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EXCLUSIVE: Wizpig Wednesday- How Rare Brought R.C. Pro-Am to the 21st Century

EXCLUSIVE: Wizpig Wednesday- How Rare Brought R.C. Pro-Am to the 21st Century

In the 1980s and early 1990s, Rare was on the racing genre scene in video games with a developed franchise called R.C. Pro-Am. The vehicles featured in the game were those poplular radio-controlled cars that you would see a lot people controlling remotely out in the streets. It’s a hobby that still continues to this day but one that has wound down quite significantly. Rare took advantage of the popularity at the time and created a very successful brand with the R.C. Pro-Am franchise and its unique isometric overhead view for racing. A couple of sequels (R.C. Pro-Am II, Super R.C. Pro-Am) and an enhanced remake (Championship Pro-Am) were developed off of the success of the original and also received their fair share of praise. Rare had considered reviving the R.C. Pro-Am franchise for the Nintendo 64 but instead opted for developing Diddy Kong Racing. R.C. Pro-Am still returned several years later, albeit in an entirely new form and by a completely different name. It was titled Mickey’s Speedway USA.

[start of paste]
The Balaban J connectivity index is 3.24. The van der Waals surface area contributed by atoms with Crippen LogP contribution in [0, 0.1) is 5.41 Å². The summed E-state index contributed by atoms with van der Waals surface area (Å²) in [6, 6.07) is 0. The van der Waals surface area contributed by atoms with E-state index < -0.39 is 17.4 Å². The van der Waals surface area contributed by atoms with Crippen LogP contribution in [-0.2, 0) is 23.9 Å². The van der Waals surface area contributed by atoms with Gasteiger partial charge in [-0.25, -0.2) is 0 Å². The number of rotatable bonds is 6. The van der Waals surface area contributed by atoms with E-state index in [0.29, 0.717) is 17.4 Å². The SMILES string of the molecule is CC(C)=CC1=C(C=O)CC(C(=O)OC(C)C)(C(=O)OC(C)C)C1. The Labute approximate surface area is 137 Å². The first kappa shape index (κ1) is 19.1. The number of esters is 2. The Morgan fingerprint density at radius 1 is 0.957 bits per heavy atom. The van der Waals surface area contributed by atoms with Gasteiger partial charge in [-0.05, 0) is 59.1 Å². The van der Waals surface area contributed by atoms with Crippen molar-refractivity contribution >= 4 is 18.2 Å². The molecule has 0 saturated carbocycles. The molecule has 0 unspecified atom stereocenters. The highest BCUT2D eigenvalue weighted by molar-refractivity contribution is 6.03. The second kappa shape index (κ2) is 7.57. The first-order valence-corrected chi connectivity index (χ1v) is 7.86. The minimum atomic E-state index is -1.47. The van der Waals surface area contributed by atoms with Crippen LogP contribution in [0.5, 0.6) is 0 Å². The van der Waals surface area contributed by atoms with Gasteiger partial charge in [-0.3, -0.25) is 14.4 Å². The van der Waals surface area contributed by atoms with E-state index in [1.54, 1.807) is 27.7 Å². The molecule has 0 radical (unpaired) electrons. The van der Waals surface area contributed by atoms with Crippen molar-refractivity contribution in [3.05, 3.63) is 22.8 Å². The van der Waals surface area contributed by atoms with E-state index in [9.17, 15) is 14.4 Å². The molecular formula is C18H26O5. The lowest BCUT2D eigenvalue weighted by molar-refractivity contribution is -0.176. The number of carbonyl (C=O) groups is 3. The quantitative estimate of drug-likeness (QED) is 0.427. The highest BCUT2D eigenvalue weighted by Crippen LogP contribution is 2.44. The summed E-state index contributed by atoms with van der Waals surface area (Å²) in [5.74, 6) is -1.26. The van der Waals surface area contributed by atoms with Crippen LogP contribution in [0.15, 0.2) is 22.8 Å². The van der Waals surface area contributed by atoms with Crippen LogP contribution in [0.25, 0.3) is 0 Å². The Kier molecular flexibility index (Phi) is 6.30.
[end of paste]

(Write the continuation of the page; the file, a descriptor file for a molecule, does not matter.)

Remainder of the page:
There were two different versions of Mickey’s Speedway USA that were developed. One for the Nintendo 64 using a modified Diddy Kong Racing engine and another for the Game Boy Color. The Game Boy Color version of the game both looked and played exactly how R.C. Pro-Am played back in its heyday. Mickey’s Speedway USA retained the same form of gameplay and the same isometric overhead view featured in R.C. Pro-Am. Look at the two videos below and compare the two games for yourself:


R.C. Pro-Am


Mickey’s Speedway USA

Notice the similarities? Both are essentially the same game but with the obvious different courses, themes and characters. Rare had taken a page from their past and brought it to the 21st century via a fresh coat of paint and Disney’s mascot character. Perhaps if the game had been marketed as such it would have caught the attention of many of R.C. Pro-Am’s previous fans and helped to make the title more mainstream at the time. From as far as I can tell it went largely unnoticed. Regardless, Rare brought R.C. Pro-Am back and if anyone is ever willing to give the Game Boy Color version of Mickey’s Speedway USA a proper playthrough, then you too will enjoy a stint of Rare’s past revived for a future generation of gamers.

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